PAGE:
iPhone contains the most sophisticated software ever shipped on a mobile device, and finishing it on time has not come without a price—we had to borrow some key software engineering and QA resources from our Mac OS® X team, and as a result we will not be able to release Leopard at our Worldwide Developers Conference in early June as planned. While Leopard’s features will be complete by then, we cannot deliver the quality release that we and our customers expect from us. We now plan to show our developers a near final version of Leopard at the conference, give them a beta copy to take home so they can do their final testing, and ship Leopard in October. We think it will be well worth the wait. Life often presents tradeoffs, and in this case we’re sure we’ve made the right ones.
Whoa. Think about that for a moment. Apple claims that the software on the iPhone, which is supposedly a stripped down and optimized OS X, is so sophisticated that they had to move resources from the Mac OS X team to the iPhone team to get iPhone out the door in June. Developers who attend WWDC will instead walk away with a beta version of Leopard.
If that isn’t enough proof that Apple sees the iPhone as their main focus right now, we don’t know what else they could do to convince you of that fact. Still, we guess that, on the positive side, the fact that Apple is delaying the OS as opposed to releasing an under-performing version of it’s next-gen OS only to patch it up in a few months, is a good thing.
Read More | Apple Hot News
Samsung is strutting its stuff this week at the CeBit 2007 with their innovative form factor messaging phone SGH-P110. At dimensions of 91 x 47 x 19.5 mm, it features a TFT 2.1-inch display that automatically switches, a QWERTY keyboard, and a 25 MB internal memory. It also supports IMS, e-mail, Bluetooth 2.0 and speakerphone. Available with a one year warranty, there is no news yet on the GSM 900, GSM 1800, and GSM 1900 price and availability. We are thinking that when swiveling phones become the norm, that they are going to need a name beyond “switching.” How does “biPhone” sound?
iPhone’s first commercial was released during Sunday’s Academy Awards, featuring the likes of Lucille Ball, Clark Gable, Robert Redford, Betty Rubble, and Bogey. Apple has cleverly managed to reveal absolutely nothing about their product in an entertaining kind of way. When we first saw it, we were hoping that they might release the iPhone with ringtones of one of our fave actors. Think what those around you would do if your iPhone chimed out Eastwood’s, “Make my day, Punk” or DeNiro’s “You talking to me?” in the middle of a crowded room. The iPhone is expected to make its debut this June.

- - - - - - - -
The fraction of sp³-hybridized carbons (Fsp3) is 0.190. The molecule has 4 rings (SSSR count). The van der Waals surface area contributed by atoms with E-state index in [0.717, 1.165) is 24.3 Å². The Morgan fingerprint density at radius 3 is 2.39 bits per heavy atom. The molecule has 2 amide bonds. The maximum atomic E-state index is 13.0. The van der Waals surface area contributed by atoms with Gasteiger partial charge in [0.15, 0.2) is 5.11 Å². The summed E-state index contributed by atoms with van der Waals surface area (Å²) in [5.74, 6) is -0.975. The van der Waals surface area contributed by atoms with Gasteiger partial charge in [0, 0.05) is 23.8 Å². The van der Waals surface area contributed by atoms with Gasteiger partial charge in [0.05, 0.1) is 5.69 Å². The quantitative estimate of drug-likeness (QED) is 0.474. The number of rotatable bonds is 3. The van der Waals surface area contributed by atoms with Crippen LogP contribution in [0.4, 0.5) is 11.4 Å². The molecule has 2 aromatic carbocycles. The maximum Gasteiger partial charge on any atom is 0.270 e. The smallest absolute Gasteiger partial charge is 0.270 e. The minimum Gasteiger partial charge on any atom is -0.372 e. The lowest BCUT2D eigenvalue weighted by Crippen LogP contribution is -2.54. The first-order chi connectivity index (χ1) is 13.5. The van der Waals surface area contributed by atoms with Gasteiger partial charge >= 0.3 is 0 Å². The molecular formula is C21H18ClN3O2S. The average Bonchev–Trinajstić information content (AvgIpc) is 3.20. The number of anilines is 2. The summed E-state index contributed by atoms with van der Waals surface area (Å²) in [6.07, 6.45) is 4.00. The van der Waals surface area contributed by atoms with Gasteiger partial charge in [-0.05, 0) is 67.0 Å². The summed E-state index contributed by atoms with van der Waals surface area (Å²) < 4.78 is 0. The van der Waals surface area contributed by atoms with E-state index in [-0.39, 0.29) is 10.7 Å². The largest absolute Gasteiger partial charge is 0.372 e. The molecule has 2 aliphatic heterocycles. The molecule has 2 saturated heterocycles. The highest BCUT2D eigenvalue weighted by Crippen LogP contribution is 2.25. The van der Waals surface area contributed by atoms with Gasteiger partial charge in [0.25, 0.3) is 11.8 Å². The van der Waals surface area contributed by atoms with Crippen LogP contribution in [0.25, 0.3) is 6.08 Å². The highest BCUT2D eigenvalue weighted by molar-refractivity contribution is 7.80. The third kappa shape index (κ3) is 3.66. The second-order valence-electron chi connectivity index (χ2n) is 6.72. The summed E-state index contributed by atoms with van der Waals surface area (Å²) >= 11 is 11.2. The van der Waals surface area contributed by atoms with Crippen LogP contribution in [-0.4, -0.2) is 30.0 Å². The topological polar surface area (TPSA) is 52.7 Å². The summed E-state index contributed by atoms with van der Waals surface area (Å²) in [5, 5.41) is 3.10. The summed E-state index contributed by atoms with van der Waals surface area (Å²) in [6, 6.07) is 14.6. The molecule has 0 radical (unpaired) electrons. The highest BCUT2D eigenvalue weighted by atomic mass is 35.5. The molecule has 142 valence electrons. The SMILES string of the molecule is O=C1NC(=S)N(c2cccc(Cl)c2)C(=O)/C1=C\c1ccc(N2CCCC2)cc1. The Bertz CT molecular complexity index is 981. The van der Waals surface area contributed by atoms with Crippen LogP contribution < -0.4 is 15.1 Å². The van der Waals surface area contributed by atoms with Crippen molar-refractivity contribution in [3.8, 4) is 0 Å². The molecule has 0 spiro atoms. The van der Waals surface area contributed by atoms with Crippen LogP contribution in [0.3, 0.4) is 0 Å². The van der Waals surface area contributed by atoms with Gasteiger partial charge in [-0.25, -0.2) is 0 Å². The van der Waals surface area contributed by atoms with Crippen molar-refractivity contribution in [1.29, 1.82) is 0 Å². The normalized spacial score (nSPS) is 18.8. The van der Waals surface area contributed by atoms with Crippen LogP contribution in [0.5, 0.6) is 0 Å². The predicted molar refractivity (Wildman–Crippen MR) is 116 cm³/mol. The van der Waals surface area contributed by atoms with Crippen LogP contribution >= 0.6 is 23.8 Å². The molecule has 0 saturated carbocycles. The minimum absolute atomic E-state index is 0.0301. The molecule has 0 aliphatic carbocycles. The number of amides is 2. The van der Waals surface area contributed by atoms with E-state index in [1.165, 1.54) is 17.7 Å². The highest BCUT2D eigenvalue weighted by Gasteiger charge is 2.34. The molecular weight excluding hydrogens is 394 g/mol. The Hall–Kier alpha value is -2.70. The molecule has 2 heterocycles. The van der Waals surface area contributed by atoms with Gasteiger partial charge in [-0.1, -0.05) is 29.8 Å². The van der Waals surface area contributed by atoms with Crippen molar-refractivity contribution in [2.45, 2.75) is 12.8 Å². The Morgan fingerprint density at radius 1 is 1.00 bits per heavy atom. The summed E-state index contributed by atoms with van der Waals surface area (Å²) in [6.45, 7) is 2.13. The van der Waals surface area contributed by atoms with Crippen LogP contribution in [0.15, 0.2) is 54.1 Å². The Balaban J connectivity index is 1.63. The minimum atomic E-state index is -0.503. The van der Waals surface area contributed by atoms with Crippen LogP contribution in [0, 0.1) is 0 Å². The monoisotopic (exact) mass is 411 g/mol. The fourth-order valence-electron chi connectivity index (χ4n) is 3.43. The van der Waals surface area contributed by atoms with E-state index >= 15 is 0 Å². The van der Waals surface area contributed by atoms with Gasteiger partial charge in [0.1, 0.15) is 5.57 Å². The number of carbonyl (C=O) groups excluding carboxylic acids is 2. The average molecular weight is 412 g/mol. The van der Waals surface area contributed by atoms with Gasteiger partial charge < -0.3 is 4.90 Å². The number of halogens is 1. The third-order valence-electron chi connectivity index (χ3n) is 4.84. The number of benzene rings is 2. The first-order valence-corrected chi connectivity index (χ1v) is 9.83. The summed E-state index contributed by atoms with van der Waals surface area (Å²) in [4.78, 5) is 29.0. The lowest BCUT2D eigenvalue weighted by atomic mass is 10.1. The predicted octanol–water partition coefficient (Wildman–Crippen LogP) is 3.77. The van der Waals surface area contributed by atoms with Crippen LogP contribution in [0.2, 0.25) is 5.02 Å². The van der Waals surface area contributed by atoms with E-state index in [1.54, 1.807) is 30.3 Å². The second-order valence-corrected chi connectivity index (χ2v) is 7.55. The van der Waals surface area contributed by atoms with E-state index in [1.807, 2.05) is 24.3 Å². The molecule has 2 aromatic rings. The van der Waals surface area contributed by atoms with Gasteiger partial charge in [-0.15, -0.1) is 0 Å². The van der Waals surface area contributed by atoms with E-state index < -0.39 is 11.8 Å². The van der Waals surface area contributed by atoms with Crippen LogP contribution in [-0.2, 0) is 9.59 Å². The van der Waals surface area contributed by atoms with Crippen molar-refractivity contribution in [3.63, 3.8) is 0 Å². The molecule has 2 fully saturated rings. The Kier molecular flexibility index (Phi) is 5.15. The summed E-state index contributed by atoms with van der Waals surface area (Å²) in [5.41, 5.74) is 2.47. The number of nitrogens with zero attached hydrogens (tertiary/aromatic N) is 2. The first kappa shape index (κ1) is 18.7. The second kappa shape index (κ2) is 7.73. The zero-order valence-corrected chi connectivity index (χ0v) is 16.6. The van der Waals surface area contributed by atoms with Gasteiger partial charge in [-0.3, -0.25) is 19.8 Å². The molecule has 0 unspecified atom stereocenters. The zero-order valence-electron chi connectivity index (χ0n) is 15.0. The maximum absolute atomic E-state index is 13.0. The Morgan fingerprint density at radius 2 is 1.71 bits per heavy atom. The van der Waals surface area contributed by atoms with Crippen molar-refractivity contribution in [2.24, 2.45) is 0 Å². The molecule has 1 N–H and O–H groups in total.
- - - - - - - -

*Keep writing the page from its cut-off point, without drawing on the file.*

Read More | Apple
The ZiPhone II USB Telephone from Simple Simon has been drawing a lot of attention this past week, due to the money-saving features and call recording capabilities that is boasts. Even more, we see the hacker / designer aspect of the phone with it’s programmer’s development kit and sample code as well. The phone connects to a PC over a USB connection and utilizes VoIP for communications on that end. It doesn’t stop there though, as it can also connect to a standard land line as well as analog PBX connections as well. What’s fantastic is that it can be managed through any Windows-based VoIP SoftPhone or virtual PBX system on the market. The ZiPhone II runs for $199.95 USD.
Read More | Simple Simon
The iPhone looks to be one of the first great, albeit pricy, “convergence” gadgets out there. Running a version of MacOS X that will allow you to surf the web, play 4GB worth of MP3s, watch videos (in near-widescreen format), and make phonecalls, the iPhone holds a lot of promise. Still, nothing’s been mentioned yet about the real reason folks will be picking up this $499/$599 monster - it’s a new way to play Snood, Solitaire, and Bejeweled on the go!
Apple may not have announced anything yet, but Gamesindustry.biz is reporting that Electronic Arts is in talks with Apple to produce games for the new gadget. EA has already produced games for the ubiquitous Apple iPod, including translations of Mahjong, Mini-Golf, Tetris, and Sudoku built for its click-wheel interface. Given that the iPhone will have a multi-touch interface, a faster processor, and a nice widescreen display, it seems that EA could be able to produce some really advanced content for this piece of hardware. Perhaps a Madden clone where you can draw-out your playbook on the screen? Or a first-person shooter where you aim and shoot with touch-controls? We’ll have to wait and see how ambitious EA gets, but it’s looking like there’s a lot of promise in this platform.
Read More | GamesIndustry.biz